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By Philip Kepson

RABAUL, Papua New Guinea (January 6, 2000 – The National)---More than 3,000 Bougainvilleans living in different parts of the Solomon Islands will not return to the crisis-torn island unless Bougainville leaders and the government find a lasting solution to the ongoing political conflict, according to rebels.

Rebel hardliner Andrew Miriki said yesterday from Buin, after returning from a trip to the Solomon Islands, that the government and the Bougainville leaders must do their groundwork before they start talking about repatriating Bougainvilleans from the Solomon Islands.

Mr. Miriki, who is also a member in the Bougainville Peoples Congress, said the two main concerns that the Bougainvilleans raised with him while he was in the Solomon Islands, include the difficulties they anticipated in resettling on their traditional land, particularly since they have been away from the area almost since the crisis began, and what form of assistance the authorities would provide for them to restart life on Bougainville.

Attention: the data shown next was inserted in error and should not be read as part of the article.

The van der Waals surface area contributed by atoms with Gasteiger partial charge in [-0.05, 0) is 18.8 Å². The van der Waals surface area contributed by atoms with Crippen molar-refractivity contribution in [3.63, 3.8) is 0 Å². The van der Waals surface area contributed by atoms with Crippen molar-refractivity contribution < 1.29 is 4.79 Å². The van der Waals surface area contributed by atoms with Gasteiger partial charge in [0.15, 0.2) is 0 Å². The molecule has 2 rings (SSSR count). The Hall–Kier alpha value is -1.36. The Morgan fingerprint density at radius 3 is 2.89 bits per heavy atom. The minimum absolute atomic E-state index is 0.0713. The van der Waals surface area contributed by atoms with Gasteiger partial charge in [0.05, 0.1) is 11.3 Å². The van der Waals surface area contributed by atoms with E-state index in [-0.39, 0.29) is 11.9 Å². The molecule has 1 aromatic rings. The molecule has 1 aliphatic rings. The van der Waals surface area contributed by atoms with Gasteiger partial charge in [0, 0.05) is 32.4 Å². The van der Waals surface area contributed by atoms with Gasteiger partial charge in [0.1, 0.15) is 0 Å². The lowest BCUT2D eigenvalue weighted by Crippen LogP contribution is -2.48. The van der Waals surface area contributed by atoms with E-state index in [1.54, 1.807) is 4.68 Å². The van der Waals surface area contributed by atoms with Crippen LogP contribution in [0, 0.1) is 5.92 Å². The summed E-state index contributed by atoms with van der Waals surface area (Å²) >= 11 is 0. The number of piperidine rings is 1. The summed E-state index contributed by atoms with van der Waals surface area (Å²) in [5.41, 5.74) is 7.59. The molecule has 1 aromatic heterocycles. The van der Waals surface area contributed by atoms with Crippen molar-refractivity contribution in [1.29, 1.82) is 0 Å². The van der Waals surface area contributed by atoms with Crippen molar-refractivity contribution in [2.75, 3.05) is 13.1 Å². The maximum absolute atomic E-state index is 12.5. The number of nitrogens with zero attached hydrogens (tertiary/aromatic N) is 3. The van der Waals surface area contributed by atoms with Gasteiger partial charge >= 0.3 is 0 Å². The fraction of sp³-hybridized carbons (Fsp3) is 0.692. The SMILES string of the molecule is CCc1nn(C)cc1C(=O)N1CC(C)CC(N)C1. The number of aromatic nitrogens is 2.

"Their main concern is how they would resettle in their homes after living away for almost 10 years," Mr. Miriki said.

He said he had discovered that most Bougainvilleans had settled well in different parts of Solomon Islands, with some securing decent jobs. In order to repatriate them, he added, the Government and the Bougainville leaders must come up with a realistic plan.

Mr. Miriki said the Bougainvilleans living there want assurance from parties involved in the peace process that it would not crumble on their return.

For additional reports from The National, go to PACIFIC ISLANDS REPORT News/Information Links: Newspapers/The National (Papua New Guinea).

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